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DFA Awards StopWaste and Partners with Healthy Soils Grant

July 9, 2019

The California Department of Food and Agriculture (CDFA) recently announced its latest round of grant recipients for the Healthy Soils Program, distributing $12.48 million throughout the state.

A team composed of the Alameda County Resource Conservation District (ACRCD), StopWaste, UC Merced, Natural Resource Conservation Service, and Point Blue Conservation Science, is one of 23 recipients selected for an on-farm Healthy Soils Demonstration Grant to test the efficacy of compost application in reducing greenhouse gas (GHG) emissions and sequestering carbon on rangeland soil in eastern Alameda County.

The move triples the state’s investment in agricultural soil, and represents the largest investments in the country to build healthy agricultural soil and apply carbon farming methods to fight climate change. Adding compost is by far the most popular practice with more than half (119) of the total projects planning to adopt or expand their use of it. 

The project involves 1,600 acres of Agency-owned rangeland in the Altamont area near Livermore, which is grazed year-round and supports wind energy production. It will test compost application on slopes between 15-30 percent to determine whether reported benefits in these locations are similar to those in flatter grazed areas. Applying compost to a wider array of locations, including hillsides, will greatly expand the applicability of the practice in the county and throughout the state.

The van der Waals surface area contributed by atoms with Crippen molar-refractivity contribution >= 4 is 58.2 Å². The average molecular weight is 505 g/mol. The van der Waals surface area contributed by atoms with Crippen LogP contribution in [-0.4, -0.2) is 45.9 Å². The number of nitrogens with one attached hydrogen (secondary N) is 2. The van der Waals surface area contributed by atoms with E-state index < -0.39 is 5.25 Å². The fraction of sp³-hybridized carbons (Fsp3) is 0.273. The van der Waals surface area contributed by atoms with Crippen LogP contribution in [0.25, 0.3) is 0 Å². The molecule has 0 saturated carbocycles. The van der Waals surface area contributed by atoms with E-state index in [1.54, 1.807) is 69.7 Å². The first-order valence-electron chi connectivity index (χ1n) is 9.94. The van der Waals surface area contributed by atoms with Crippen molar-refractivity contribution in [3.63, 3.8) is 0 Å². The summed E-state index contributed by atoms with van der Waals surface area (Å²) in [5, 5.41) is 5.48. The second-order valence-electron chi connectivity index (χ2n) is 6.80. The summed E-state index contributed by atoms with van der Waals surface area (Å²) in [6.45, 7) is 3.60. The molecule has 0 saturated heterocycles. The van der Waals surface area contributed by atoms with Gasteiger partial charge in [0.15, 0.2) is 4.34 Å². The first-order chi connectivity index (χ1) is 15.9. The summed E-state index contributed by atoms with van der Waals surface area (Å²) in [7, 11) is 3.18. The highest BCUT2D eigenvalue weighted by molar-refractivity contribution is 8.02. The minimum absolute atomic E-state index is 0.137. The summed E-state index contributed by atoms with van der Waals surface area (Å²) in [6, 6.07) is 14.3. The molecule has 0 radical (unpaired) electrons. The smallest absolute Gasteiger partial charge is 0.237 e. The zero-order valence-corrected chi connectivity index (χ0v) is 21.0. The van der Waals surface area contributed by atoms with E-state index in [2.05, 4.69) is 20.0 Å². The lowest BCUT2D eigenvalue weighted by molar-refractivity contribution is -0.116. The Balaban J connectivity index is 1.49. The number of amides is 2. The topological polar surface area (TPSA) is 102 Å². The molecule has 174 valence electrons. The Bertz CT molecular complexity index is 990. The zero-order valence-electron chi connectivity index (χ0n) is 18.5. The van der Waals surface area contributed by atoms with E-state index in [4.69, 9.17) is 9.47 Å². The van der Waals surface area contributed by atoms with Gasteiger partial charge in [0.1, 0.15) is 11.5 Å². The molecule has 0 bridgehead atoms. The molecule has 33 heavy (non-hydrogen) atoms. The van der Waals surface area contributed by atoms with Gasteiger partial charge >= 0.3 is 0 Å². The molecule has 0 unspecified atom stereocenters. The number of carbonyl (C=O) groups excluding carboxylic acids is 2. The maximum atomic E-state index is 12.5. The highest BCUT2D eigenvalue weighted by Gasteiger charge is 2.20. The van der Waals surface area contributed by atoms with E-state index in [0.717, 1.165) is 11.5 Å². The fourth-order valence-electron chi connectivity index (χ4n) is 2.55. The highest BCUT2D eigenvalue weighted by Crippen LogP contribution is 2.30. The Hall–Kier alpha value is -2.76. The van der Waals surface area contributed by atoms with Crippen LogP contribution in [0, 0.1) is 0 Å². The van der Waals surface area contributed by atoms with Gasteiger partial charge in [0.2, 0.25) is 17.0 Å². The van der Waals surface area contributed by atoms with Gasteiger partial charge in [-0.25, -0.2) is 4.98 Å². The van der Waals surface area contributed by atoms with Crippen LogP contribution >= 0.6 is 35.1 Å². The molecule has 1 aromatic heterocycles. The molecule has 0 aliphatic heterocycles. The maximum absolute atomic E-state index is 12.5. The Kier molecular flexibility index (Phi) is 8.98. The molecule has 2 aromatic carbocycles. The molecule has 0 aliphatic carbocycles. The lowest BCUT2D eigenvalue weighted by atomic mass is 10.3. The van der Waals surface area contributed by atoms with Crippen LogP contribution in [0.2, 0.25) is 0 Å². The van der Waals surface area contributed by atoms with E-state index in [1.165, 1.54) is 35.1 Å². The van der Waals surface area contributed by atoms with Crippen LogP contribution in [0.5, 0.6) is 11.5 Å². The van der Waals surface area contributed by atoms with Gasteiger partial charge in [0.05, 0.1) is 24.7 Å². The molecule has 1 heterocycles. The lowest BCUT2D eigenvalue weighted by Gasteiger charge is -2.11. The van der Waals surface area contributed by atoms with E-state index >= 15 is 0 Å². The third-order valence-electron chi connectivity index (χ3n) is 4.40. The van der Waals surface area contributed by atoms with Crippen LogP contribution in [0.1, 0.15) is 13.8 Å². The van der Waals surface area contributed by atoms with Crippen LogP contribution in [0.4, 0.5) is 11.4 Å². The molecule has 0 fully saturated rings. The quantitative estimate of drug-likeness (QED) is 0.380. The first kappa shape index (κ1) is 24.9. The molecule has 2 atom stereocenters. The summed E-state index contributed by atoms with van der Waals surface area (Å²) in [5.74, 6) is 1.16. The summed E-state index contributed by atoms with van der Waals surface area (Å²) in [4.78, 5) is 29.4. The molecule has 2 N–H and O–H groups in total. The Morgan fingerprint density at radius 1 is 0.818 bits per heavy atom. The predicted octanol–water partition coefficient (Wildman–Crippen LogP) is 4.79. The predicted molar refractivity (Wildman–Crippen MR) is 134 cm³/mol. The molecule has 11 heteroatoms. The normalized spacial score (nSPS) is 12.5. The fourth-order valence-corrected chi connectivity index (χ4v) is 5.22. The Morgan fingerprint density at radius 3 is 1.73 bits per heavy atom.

In addition, the project will evaluate key soil and vegetative characteristics following compost application, and compare compost treated sites with controls, and will also create enclosures to observe change when grasslands are left ungrazed. Partner organizations will host workshops and field days to describe the carbon farming process and demonstrate the results to farmers and ranchers throughout the region. 

Read the full announcement here, and read more about the benefits of carbon farming practices.